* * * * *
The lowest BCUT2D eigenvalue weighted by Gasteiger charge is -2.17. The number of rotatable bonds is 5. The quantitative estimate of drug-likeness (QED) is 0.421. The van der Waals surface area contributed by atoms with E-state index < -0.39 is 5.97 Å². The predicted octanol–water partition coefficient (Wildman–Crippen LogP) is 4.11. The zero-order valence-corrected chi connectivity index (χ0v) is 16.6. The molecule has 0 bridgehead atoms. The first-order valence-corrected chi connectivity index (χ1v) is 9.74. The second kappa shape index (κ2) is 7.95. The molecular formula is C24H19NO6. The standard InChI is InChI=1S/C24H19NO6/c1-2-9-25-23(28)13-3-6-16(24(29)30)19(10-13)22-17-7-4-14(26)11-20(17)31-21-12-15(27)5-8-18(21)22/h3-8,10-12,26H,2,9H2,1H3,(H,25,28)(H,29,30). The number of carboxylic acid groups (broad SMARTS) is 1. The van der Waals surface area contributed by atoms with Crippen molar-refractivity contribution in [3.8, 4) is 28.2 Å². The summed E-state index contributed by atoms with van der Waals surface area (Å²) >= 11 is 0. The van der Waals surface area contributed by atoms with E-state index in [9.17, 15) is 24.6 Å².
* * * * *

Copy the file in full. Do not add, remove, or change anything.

The lowest BCUT2D eigenvalue weighted by Gasteiger charge is -2.17. The number of rotatable bonds is 5. The quantitative estimate of drug-likeness (QED) is 0.421. The van der Waals surface area contributed by atoms with E-state index < -0.39 is 5.97 Å². The predicted octanol–water partition coefficient (Wildman–Crippen LogP) is 4.11. The zero-order valence-corrected chi connectivity index (χ0v) is 16.6. The molecule has 0 bridgehead atoms. The first-order valence-corrected chi connectivity index (χ1v) is 9.74. The second kappa shape index (κ2) is 7.95. The molecular formula is C24H19NO6. The standard InChI is InChI=1S/C24H19NO6/c1-2-9-25-23(28)13-3-6-16(24(29)30)19(10-13)22-17-7-4-14(26)11-20(17)31-21-12-15(27)5-8-18(21)22/h3-8,10-12,26H,2,9H2,1H3,(H,25,28)(H,29,30). The number of carboxylic acid groups (broad SMARTS) is 1. The van der Waals surface area contributed by atoms with Crippen molar-refractivity contribution in [3.8, 4) is 28.2 Å². The summed E-state index contributed by atoms with van der Waals surface area (Å²) >= 11 is 0. The van der Waals surface area contributed by atoms with E-state index in [9.17, 15) is 24.6 Å².